• The greenhouse gases to be considered are CH4, H2O, CO2 and N2O. It is sufficient for students to know that each has both natural and man-made origins.
• Earth’s albedo varies daily and is dependent on season (cloud formations) and latitude. The global annual mean albedo will be taken to be 0.3 (30%) for Earth.
Data Booklet reference:
P = esAT 4
lmax = 2.90´10-3/ T
I = power / A
albedo = total scattered power / total incident power
• The P represents the power emitted or absorbed by a body having emissivity e, surface area A and absolute temperature T. The Stefan-Boltzmann constant s = 5.67´10-8 W m-2 K-4. For a sphere, A = 4pr 2. The lmax represents the wavelength of the most intense blackbody radiation at a particular absolute temperature T. The I represents the intensity of radiation.
• The concern over the possible impact of climate change has resulted in an abundance of international press coverage, many political discussions within and between nations, and the consideration of people, corporations, and the environment when deciding on future plans for our planet. IB graduates should be aware of the science behind many of these scenarios.
Theory of knowledge:
• The debate about global warming illustrates the difficulties that arise when scientists cannot always agree on the interpretation of the data, especially as the solution would involve large-scale action through international government cooperation. When scientists disagree, how do we decide between competing theories?
• Climate models and the variation in detail/processes included
• Environmental chemistry (see Chemistry option topic C)
• Climate change (see Biology sub-topic 4.4 and Environmental systems and societies topics 5 and 6)
• The normal distribution curve is explored in Mathematical studies SL sub-topic 4.1
Aim 4: this topic gives students the opportunity to understand the wide range of scientific analysis behind climate change issues
Aim 6: simulations of energy exchange in the Earth surface–atmosphere system
Aim 8: while science has the ability to analyse and possibly help solve climate change issues, students should be aware of the impact of science on the initiation of conditions that allowed climate change due to human contributions to occur. Students should also be aware of the way science can be used to promote the interests of one side of the debate on climate change (or, conversely, to hinder debate).


This is the complete problem set for Topic 8 - the same one I hand out. If you lose yours, you can download this one to replace it.


These are the Formative Assessments (practice) that you will do in order to prepare yourself for the Summative Assessments (evidence of proficiency). You can expect to receive a mark of at least Proficient on the Summative Assessment if you understand everything on these Formative Assessments.


Project marks are meant to replace summative assessment marks. Projects are your last opportunity to demonstrate your proficiency in meeting the standards of the assessment criteria.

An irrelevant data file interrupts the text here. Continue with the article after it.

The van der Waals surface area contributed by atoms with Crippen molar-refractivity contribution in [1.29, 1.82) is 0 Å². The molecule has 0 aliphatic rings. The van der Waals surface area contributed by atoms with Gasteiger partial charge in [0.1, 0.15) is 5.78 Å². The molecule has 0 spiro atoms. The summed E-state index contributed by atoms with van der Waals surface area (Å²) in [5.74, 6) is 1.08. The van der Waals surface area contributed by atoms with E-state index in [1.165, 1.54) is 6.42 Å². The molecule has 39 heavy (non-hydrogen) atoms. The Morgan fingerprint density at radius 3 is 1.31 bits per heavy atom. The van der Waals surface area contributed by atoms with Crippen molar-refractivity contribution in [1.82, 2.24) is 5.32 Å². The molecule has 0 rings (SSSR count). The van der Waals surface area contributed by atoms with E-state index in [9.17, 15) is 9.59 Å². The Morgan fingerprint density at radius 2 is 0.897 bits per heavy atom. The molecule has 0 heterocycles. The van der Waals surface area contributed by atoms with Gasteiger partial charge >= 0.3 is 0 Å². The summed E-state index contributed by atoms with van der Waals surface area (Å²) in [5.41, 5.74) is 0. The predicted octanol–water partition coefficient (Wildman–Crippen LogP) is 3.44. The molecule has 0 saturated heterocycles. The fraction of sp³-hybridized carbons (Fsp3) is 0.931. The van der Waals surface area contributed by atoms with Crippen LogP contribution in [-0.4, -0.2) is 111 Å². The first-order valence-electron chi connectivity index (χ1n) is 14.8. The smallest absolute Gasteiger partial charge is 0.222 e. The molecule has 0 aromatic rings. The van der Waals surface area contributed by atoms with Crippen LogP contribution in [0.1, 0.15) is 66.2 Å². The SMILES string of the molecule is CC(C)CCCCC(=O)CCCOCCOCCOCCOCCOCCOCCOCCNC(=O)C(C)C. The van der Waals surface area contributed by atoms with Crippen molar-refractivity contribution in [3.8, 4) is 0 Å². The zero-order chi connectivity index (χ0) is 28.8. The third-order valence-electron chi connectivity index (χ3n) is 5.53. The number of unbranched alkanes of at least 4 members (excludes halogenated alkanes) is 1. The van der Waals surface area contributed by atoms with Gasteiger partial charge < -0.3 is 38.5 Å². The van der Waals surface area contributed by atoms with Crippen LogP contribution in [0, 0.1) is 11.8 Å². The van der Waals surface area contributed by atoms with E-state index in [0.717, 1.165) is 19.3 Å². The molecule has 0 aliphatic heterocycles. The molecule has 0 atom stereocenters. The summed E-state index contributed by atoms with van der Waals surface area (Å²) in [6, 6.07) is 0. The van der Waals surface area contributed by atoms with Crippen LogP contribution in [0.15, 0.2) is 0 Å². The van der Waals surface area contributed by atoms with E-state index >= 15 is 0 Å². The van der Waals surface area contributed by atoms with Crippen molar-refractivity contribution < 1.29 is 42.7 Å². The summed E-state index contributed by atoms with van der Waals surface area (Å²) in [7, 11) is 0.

These PowerPoints from the previous cycle are extensions of Topic 8.1 and show a bit more detail. Don't confuse their "old" numbering with the "new."

As a data-filled extension to Topic 8.1, check out this document. It was put together by British Petroleum and is a report on world energy usage (not just bp gas) and is highly detailed. It is a thorough source of statistics on coal, oil, gas, nuclear and hydroelectric power costs, proven reserves, and production.

This document shows the overall power trends in the US over the decade ending in 2011. It includes both fossil- fuel and non-fossil-fuel derived power production.

This document is an exhaustive description of nuclear safety issues. Read it and weep.

Extending Topic 8.2, the Climate Change 2008 final pamphlet puts it all in a nutshell. It is a good resource for believers in man-made global warming. There is probably a newer version out there, but I haven't looked lately. There are lots of excellent graphics included in this small book.

An excellent book by Tim Flannery is called The Weather Makers (and subtitled How Man Is Changing the Climate and What It Means For Life on Earth). Whether you are embroiled in the global warming controversy or not, the book is a rich source of everything having to do with global warming and cooling cycles. The Milankovich cycles are explained and Flannery's book is the source for most of that subject. There is a website for this book (and a newer one): The Weather Makers.

These PowerPoints from the previous cycle are extensions of Topic 8.2 and show a bit more detail. Don't confuse their "old" numbering with the "new." The Global warming.pptx explains the Milankovich cycles thoroughly. If you are a global warming buff, read up on these cycles. And look at this video: Earth's orbit about Sun over time.

These extensions to are chock full of theory and math. If you like calculus, look at the first document. If you want to argue with people who say volcanoes put more carbon dioxide in the atmosphere than humans, read the second document.

The link Total Precipitable Water takes you to some really nice maps showing how complex modeling of world weather patterns must be. It shows satellite images of the total water column in the atmosphere at any time. This is not cloud cover, but rather water content from the ocean surface to the upper atmosphere.